Falling behind on Agenda 2030
The world is seriously off track in meeting its goals of sanitation for all. With only eight years left, the world needs to work four times faster to meet our promise.
This year, on World Toilet Day we are shining the spotlight on fast-growing towns in the Western part of Kenya. These are the types of places which get little attention, where capacities and resources are often very poor, and where needs are likely to escalate in the run-up to 2030.
Across sub-Saharan Africa, the urban population has grown by 22% in five years (2015-2020), and in Kenya the urban population grew by 24% over the same period. And progress on providing people with basic sanitation has not been able to keep up. The number of urban residents without even basic sanitation has increased by 34.4m (16%) between 2015 and 2020.
We have been working in the City of Kisumu, home to 500,000 people and the economic hub for the west of Kenya. But 60% of the population live in low-income settlements. Sanitation provision remains poor in much of this area, with our surveys finding that while open defecation is rare, 30% use toilets that would count as ‘unimproved’ (pit latrines without a slab or platform), and rates of sharing are very high – more than half of households share a toilet with 5 or more other households. Nearly a quarter said their toilet currently needed emptying.
Practical Action’s lasting solutions for sanitation in Kisumu, Kenya
In our work we have made some in-roads into this situation, with 22,000 people now living in areas where toilet provision is far better, and the environment is free from open pollution from faeces with good use of pit emptying services. Our urban Community-Led Total Sanitation approach has been successful in increasing demand for toilets and working with pit emptiers to develop viable business models for serving low-income communities. With improved working conditions and services for users, our people-centred approach has developed lasting sanitation solutions.
“7 neighbourhood units have been declared as ‘hygienically safe urban neighbourhoods’, with enough good quality toilets, free from open defecation and open disposal of faeces. These were some of the first urban low-income neighbourhoods to achieve this status in Kenya.”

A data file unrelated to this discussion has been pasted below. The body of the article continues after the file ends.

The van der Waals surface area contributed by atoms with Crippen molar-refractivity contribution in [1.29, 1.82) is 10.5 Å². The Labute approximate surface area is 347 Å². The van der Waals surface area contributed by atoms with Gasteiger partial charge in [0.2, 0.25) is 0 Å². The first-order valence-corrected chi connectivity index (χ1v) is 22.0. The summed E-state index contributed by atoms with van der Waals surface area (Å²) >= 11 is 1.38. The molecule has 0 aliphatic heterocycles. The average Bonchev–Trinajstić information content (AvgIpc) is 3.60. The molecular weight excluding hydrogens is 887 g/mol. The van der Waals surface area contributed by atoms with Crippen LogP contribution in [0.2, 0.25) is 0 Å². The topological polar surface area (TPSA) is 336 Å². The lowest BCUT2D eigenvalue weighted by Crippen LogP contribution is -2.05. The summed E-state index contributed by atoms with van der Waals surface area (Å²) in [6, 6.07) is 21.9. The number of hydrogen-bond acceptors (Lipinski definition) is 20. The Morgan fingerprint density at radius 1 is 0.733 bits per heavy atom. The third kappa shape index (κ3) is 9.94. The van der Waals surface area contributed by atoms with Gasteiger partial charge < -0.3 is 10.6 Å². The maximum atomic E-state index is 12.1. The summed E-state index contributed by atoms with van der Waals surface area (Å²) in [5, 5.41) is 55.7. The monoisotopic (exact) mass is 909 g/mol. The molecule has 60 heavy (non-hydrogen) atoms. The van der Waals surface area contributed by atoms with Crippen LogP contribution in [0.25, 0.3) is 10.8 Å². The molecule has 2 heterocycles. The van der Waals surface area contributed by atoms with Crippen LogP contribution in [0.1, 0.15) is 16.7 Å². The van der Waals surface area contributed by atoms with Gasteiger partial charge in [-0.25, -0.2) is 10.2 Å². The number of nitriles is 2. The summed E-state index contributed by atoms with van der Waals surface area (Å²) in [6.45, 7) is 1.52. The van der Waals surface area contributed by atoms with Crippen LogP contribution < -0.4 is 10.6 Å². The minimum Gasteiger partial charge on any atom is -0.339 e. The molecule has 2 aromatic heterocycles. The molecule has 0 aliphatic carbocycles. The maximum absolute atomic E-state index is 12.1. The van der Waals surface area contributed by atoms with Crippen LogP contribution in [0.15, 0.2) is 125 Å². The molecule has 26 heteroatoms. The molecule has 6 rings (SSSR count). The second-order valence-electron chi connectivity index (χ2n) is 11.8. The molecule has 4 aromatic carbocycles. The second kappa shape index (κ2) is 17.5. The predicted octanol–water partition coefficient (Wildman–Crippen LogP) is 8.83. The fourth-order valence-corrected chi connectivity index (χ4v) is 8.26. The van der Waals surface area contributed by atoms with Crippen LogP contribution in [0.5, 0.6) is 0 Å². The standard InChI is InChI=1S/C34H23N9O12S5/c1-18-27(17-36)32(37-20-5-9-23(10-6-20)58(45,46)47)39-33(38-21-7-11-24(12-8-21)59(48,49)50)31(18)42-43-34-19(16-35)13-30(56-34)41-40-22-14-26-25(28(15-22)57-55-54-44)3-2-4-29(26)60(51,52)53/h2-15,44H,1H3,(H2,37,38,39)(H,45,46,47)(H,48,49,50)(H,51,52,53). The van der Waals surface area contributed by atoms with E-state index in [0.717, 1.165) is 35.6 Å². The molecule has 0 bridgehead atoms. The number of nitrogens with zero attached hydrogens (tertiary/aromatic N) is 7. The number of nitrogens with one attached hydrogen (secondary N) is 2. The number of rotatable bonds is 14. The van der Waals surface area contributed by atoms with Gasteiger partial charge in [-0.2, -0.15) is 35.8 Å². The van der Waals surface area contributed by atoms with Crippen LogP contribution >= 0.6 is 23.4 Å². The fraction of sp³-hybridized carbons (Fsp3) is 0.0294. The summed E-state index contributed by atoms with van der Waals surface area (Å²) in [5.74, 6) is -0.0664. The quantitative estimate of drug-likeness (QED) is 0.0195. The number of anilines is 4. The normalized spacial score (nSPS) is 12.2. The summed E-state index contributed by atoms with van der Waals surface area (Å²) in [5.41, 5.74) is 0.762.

Rapid urbanisation – an urgent need for action in the Lake Victoria Basin
However, there remains much to do. There are still large areas within Kisumu where progress remains slow. We also recently reviewed the situation in 4 other towns in the Lake Victoria Basin: Siaya, Kakamega, Busia and Homa Bay. There we found a similar story. In Siaya, 11% were using toilets that opened directly into drainage channels. In Busia, 60% of households were sharing with at least 5 other households. In Kakamega, 26% said their toilet was currently full and needing emptying.
Achieving climate resilient towns and cities which are fit for the future
This World Toilet Day’s theme highlights the impact of poor sanitation on ground water. When these areas flood, which happens regularly and severely in towns like Kisumu, Siaya and Homa Bay, the contents of drains and pit latrines spreads out with its load of disease and infection across neighbourhoods and into homes.
Practical Action brings a deep understanding of the sanitation value chain across these towns, and how this intersects with climate risk. Our experience of working in urban areas across Kenya for over 25 years means that we are well positioned to catalyse change for better working conditions and quality sanitation services.
We are aiming to expand our climate-resilient sanitation programming so that we can ensure urbanisation includes safe sanitation which is fit for the future.
We must act now – the Countdown to 2030 is on.
 WASH Situation Analysis: Lake Victoria Basin (Practical Action, 2021).
 Impact Brief: Kisumu city partnerships for improved sanitation in informal settlements (Practical Action, 2021).
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